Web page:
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How Divorce Affects a Pension

By: Chris Nickson - Updated: 18 Sep 2012 | comments*Discuss
Pension Divorce Personal Pension State

What are the biggest assets a couple have? There’s property, of course, which remains the biggest of all. But after that, for most couples, come pensions, something many fail to consider when divorce rears its ugly head.

Think about it: most people have a lot salted away in pensions so they can live comfortably after they retire. It might be an investment, but those different types of pension represent a large family asset.

But something many remain unaware of, unless advised by a solicitor, is that the law does allow for pension-sharing. Like other marital assets, such as the sale of the family home, a pension can be split.

It should be stressed – indeed, it can’t be stressed too much – that you need to talk to a divorce lawyer regarding the specifics of your divorce case and the pensions involved. But since 2000, couples who have money in an occupational pension scheme, a personal pension scheme, the additional State pension or a stakeholder pension scheme can share the value of those pensions.

Divorce Rights and State Pensions

Pension sharing doesn’t apply to the basic State pension. That’s secure, and no one can take it away from you. If, however, you didn’t work during the marriage, you can replace your contribution record with that of your partner’s for the duration of the marriage. However, the right to use that vanishes if you remarry.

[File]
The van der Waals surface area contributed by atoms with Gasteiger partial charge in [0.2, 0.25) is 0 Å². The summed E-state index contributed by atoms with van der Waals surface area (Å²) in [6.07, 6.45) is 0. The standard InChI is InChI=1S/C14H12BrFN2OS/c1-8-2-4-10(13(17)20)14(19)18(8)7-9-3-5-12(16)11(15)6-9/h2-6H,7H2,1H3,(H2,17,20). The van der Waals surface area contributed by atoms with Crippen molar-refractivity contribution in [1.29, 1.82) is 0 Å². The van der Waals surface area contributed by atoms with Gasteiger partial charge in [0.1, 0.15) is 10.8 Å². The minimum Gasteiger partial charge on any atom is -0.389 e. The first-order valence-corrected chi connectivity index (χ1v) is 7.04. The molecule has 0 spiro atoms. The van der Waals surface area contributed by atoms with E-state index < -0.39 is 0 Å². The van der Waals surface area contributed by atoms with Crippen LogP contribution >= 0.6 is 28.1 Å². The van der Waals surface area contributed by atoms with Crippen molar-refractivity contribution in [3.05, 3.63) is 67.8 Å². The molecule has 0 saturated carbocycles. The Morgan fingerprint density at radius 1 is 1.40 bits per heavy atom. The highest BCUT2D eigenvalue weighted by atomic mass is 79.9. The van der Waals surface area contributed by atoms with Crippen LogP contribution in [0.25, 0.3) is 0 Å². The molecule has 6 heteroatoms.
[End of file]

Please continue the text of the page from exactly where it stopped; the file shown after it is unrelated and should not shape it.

But the State pension is essentially just a foundation. Millions do live on it, but it’s not an asset of marriage the way other personal pensions are.

Divorce & Personal Pensions

As a general rule, women earn less than men in their lifetimes; it’s an unfortunate but true fact. They may well stay at home to care for the children from the marriage, meaning that they’re not earning for a number of years. In either case they’re unlikely to have the same kind of amount in personal pensions as the husband, so they will be the ones who benefit from using pensions as a marital asset when it comes to divorce.

That said, in cases where the wife has been the bigger earner, it’s the husband who can gain – there’s no discrimination in the courts.

With divorce there are three main options regarding pensions. The family home could be “offset” against other assets – in other words, the wife would receive the house and the husband hangs on to his pension; this is often the case where dependent children are involved.

An alternative is “earmarking,” under which part of the pension is paid to the former spouse when the pension holder retires. It can apply both to ongoing pension benefits as well as lump sums. However, this can be problematic for two reasons. It stops there being a clean break between the former partners, and also, when the pension holder dies, the former partner stops receiving any benefits – even if that death is before pension age.

Much better is the splitting of pensions. This does exactly what it says, and takes the pension, splitting it between the two parties so that they’re independent of each other. It should be noted that a date is set for the split and contributions to the pension after that date are not shared.

In the middle of a divorce it can be hard to look to the future and think of pensions, but they are important, a major nest egg for security when you’re older. Always talk to your divorce lawyer about pensions as assets.

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